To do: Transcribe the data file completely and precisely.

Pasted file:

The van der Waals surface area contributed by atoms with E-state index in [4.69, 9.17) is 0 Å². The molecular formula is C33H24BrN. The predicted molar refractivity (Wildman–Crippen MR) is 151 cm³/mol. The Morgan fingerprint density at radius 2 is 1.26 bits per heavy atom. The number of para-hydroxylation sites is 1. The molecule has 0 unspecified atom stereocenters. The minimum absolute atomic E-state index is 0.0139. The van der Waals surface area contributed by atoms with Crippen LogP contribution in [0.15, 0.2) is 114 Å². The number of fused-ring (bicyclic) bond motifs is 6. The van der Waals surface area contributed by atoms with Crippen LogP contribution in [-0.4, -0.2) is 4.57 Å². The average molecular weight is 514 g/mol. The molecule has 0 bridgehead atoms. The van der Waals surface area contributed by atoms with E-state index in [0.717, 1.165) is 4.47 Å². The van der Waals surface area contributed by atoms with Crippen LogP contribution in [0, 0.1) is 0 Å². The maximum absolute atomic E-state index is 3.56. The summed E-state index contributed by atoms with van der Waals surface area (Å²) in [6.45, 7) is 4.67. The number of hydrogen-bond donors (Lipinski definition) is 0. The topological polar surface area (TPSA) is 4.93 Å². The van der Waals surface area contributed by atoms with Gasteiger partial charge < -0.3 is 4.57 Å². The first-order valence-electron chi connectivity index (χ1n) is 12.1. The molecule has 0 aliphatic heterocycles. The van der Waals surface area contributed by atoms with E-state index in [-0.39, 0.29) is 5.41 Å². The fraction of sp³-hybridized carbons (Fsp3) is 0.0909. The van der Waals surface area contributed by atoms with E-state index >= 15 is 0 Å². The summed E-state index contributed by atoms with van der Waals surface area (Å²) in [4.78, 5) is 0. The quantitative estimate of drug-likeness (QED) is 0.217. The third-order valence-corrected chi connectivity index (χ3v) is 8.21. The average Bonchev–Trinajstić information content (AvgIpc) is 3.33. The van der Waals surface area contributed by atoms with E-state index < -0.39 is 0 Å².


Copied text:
The van der Waals surface area contributed by atoms with E-state index in [4.69, 9.17) is 0 Å². The molecular formula is C33H24BrN. The predicted molar refractivity (Wildman–Crippen MR) is 151 cm³/mol. The Morgan fingerprint density at radius 2 is 1.26 bits per heavy atom. The number of para-hydroxylation sites is 1. The molecule has 0 unspecified atom stereocenters. The minimum absolute atomic E-state index is 0.0139. The van der Waals surface area contributed by atoms with Crippen LogP contribution in [0.15, 0.2) is 114 Å². The number of fused-ring (bicyclic) bond motifs is 6. The van der Waals surface area contributed by atoms with Crippen LogP contribution in [-0.4, -0.2) is 4.57 Å². The average molecular weight is 514 g/mol. The molecule has 0 bridgehead atoms. The van der Waals surface area contributed by atoms with E-state index in [0.717, 1.165) is 4.47 Å². The van der Waals surface area contributed by atoms with Crippen LogP contribution in [0, 0.1) is 0 Å². The maximum absolute atomic E-state index is 3.56. The summed E-state index contributed by atoms with van der Waals surface area (Å²) in [6.45, 7) is 4.67. The number of hydrogen-bond donors (Lipinski definition) is 0. The topological polar surface area (TPSA) is 4.93 Å². The van der Waals surface area contributed by atoms with Gasteiger partial charge < -0.3 is 4.57 Å². The first-order valence-electron chi connectivity index (χ1n) is 12.1. The molecule has 0 aliphatic heterocycles. The van der Waals surface area contributed by atoms with E-state index in [-0.39, 0.29) is 5.41 Å². The fraction of sp³-hybridized carbons (Fsp3) is 0.0909. The van der Waals surface area contributed by atoms with E-state index >= 15 is 0 Å². The summed E-state index contributed by atoms with van der Waals surface area (Å²) in [4.78, 5) is 0. The quantitative estimate of drug-likeness (QED) is 0.217. The third-order valence-corrected chi connectivity index (χ3v) is 8.21. The average Bonchev–Trinajstić information content (AvgIpc) is 3.33. The van der Waals surface area contributed by atoms with E-state index < -0.39 is 0 Å².